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Apple to build new research centers in Shanghai, Suzhou

By Ma Si | China Daily | Updated: 2017-03-20 07:33

Apple to build new research centers in Shanghai, Suzhou

Apple CEO Tim Cook (right) talks with Professor Qian Yingyi, dean of School of Economics and Management, Tsinghua University, during the 18th China Development Forum in Beijing on March 18, 2017. [Photo/China Daily]

Apple Inc will build two more research and development centers in China, part of its broad efforts to tap into the country's talent pool in manufacturing, design and app development.

The plan came shortly after it established two centers in Beijing and Shenzhen last year, highlighting the importance of the Chinese market, the world's largest smartphone arena where Apple is losing ground to local players such as Huawei and Oppo.

Apple CEO Tim Cook said the two new centers in Shanghai and Suzhou will help the company to work with local partners and academic institutions.

"Talents are China's greatest treasures. Workers in the manufacturing industry, app developers and designers can help Apple develop in China," Cook said at the China Development Forum in Beijing.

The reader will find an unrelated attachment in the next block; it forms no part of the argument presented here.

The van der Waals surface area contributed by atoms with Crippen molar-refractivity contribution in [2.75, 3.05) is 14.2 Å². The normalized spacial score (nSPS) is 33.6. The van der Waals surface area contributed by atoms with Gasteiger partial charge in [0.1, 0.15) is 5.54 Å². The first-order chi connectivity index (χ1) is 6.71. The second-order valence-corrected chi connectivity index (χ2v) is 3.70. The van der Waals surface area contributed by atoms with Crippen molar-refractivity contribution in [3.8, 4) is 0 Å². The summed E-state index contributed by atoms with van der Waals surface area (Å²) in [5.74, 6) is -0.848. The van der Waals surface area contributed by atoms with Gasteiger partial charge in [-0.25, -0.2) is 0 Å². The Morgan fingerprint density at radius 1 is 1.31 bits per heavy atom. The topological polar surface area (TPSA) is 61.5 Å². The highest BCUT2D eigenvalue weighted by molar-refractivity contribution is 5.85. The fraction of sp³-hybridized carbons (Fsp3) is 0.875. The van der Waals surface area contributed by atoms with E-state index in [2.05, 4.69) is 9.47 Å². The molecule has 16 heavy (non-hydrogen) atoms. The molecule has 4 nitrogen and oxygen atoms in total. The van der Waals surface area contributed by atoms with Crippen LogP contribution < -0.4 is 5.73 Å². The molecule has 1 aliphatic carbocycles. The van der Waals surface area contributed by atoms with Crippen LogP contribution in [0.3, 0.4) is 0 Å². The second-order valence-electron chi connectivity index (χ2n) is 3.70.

The California-headquartered company has committed to investing 3.5 billion yuan ($507 million) in these centers, which will seek graduates of China's leading universities including Peking University, Tsinghua University and Shanghai Jiao Tong University.

Apple's efforts to expand its operations in China show that the country is no longer just a big consumer market, but also an indispensable part of the global research and development community.

During his recent trips to China, Cook held extensive meetings with app developers, a sign of the firm's recognition of China's research capabilities. Apple also invested $1 billion last year in Chinese ride-hailing app Didi Chuxing.

"Chinese developers are already technologically strong, and Apple will offer more help on the marketing side to help them venture into overseas markets," Cook said at the time.

At the forum, the seasoned executive also expressed his view on globalization amid a widespread concern about the reemergence of protectionism.

"Globalization is not helping everyone, and it hurts some people. But it is not because globalization is bad. We have to better our efforts to help more people benefit from it," he said, cautioning against countries retreating from globalization as a response. The comments came as the US President Donald Trump has vowed to revive the American manufacturing industry and has called on Apple to bring back iPhone production. China is a major manufacturing base for Apple. In 2016, iPhone shipments fell for the first time in China on an annual basis.

But the country is still of vital importance, beating the US to become the largest market for Apple's iOS app store last year, according to App Annie, an app-tracker.

In the third quarter of 2016, Chinese consumers spent $1.7 billion through the iOS app store, more than five times what they had spent just two years ago, App Annie said in an email.

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